By |July 31, 2017|
  • ITOS- EE

Impact Tech Opportunity Series (Pt. 1): Economic Empowerment

By Tasha Seitz and Elizabeth Coston

As active impact investors, we’ve had the privilege of meeting hundreds of entrepreneurs doing incredible work across each of our four areas of focus: education, health, economic empowerment and resource efficiency. We’ve learned a lot about what opportunities exist to leverage technology for good and how various companies are solving these problems. As we approach our five year anniversary, we thought it would be valuable to share some of our observations with the broader impact investing field. This overview of what we’ve seen in economic empowerment is the first of what will be a four-part monthly series where we will cover each of our focus areas in turn.

We have identified five broad themes in economic empowerment.

Access to Jobs

One of the biggest issues we’ve noticed is a gap in the middle skills labor market, which requires education beyond high school but not a four-year degree. Candidates are being left behind, while some companies struggle to fill positions due to a mismatch of need and talent. Millions of Americans struggle to find jobs that meet their skill sets and only 25% of high school graduates feel they have the skills needed in the workplace. 98% of CEOs identify the skills gap as an urgent concern to business. In a market where $72B is spent on recruiting, $55B is spent on continuing education, $475B is spent on higher education, and $164B is funneled into corporate training, there is a huge opportunity for startups to address the skills gap.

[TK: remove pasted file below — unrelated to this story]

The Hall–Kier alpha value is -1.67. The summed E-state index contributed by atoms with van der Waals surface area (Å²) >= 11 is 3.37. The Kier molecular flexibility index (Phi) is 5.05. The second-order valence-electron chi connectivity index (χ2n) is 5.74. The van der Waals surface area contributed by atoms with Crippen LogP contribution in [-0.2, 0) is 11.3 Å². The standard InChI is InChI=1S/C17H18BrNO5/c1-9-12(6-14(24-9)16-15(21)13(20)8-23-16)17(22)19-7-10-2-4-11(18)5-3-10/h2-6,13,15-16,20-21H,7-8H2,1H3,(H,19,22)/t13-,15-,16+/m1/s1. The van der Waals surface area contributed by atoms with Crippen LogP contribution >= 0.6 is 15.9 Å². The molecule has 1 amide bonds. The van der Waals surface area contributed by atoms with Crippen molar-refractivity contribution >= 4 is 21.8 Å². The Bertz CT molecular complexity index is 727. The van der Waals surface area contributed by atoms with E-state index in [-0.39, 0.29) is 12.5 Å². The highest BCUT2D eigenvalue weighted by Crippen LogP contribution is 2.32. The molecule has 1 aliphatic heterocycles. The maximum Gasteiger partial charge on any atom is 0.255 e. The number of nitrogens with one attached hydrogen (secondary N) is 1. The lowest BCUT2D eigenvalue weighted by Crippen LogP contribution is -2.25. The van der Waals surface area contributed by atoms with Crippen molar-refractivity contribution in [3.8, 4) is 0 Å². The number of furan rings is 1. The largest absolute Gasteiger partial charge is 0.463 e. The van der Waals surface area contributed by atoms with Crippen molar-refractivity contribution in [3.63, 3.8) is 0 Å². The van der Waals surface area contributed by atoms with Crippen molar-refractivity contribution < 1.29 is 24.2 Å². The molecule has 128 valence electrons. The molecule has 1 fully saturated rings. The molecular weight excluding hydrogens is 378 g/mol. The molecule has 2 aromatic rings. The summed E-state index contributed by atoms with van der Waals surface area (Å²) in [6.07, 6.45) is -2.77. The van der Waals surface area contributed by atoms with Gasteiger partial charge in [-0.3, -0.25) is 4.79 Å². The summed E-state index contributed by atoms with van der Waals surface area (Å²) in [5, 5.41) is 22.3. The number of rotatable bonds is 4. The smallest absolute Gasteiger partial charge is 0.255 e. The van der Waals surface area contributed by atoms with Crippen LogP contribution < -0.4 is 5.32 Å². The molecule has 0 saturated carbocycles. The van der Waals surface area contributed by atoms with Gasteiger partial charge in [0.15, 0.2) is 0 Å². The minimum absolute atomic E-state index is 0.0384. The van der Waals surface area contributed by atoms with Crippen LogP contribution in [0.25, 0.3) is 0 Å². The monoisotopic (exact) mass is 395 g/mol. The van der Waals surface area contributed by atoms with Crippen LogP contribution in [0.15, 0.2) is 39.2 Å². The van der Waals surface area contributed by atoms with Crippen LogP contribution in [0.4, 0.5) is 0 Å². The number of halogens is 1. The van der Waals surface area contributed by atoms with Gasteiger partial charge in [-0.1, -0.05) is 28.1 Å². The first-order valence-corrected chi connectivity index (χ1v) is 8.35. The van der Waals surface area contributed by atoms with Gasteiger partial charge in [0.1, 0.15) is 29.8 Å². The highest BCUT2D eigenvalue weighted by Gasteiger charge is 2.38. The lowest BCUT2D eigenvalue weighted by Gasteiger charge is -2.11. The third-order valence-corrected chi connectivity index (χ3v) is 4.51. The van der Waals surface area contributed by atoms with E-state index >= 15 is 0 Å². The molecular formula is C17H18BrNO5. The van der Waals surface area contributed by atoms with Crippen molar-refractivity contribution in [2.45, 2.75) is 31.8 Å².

We’ve seen many startups using technology to identify core competencies for job roles, to test candidates, and to provide learning modules […]

By |June 28, 2017|
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What Does 100% Impact Look Like?

By Jessica Droste Yagan

Last month, Impact Engine hosted breakfast with Richard Muller of Toniic Network, a global action community for impact investors from over 22 countries. Muller shared results from the T100 Project, a multi-year study of the portfolios of Toniic Network members who are committed to investing 100% of their portfolio for impact. The T100 project came out of a need for quantitative and qualitative data as a way to inspire and enable others to accelerate their impact investing journeys as well as to demonstrate a growing market for impact products and services. To date the group has deployed $2.6 billion of $4 billion committed to impact. The study reveals new insights from over 50 portfolios and highlights the various paths towards 100% impact (to read the entire report, click here). Below we’ve shared key takeaways from the report and answer the question: what does 100% impact look like?